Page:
Since the inception of mobile apps, one of the major sectors of the app market that has firmly set the tone and dominated in popularity has been entertainment and gaming. While a host of different games first entered the market that were specifically designed for a mobile device, the market now outpaces handheld games made by the likes of Nintendo and Sony. These old handheld devices used to be the answer to portable electronic gaming, but the attention has since switched to the phone, with native apps developed for platforms like Blackberry, Android, and iPhone. While traditional entertainment and gaming companies look for new avenues to capitalize on lost revenue from portable gaming, app developers have allowed this to usher in new opportunities. Even Matt Cutts, the head of webspam at Google, invests in a new startup Apportable, a company designed to appropriate native iOS apps to the Android marketing system:

However, the rate at which mobile acceleration has outpaced other entertainment sectors has certainly given life to new avenues for app developers. While native apps have been designed specifically to run on one type of mobile operating platform, mobile technology is now getting to a point where gaming can be done directly within the mobile browser, as programming gets more agile, lightweight, and responsive. Mobile apps and messaging are now so deeply ingrained into the browser itself, that users can navigate and enjoy mobile gaming without even having to download the app.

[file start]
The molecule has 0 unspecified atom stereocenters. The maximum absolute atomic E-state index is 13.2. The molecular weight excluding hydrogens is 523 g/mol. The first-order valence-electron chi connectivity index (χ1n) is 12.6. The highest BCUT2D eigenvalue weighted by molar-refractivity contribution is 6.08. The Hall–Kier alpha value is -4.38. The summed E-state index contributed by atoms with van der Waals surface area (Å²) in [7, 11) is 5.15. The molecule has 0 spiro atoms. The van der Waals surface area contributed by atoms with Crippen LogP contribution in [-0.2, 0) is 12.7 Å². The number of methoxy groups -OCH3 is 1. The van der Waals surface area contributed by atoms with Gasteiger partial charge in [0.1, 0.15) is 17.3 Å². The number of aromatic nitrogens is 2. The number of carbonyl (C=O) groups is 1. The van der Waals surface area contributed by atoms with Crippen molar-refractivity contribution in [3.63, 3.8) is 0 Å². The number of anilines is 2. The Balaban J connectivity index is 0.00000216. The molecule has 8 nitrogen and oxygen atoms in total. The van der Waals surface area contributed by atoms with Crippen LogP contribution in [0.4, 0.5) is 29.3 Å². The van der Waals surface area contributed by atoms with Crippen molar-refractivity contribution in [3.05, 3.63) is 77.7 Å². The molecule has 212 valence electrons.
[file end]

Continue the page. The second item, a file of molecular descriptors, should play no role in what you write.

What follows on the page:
While this represents a pivotal shift in the way in which users may interface with mobile games on a smartphone, there are huge opportunities for gaming enthusiasts and app developers alike. The cons of downloading and playing a game straight within a browser are obvious: Connectivity issues will prevent the user from experiencing the game at full speed if they are outside of their normal WiFi area, and without downloading extra stages, add-ons, levels, and more, the user may not be able to experience the game to its full capacity. This represents a moment in app development where the app must critically be integrated within the website itself in order to ensure that in-browser mobile gaming meets its full potential.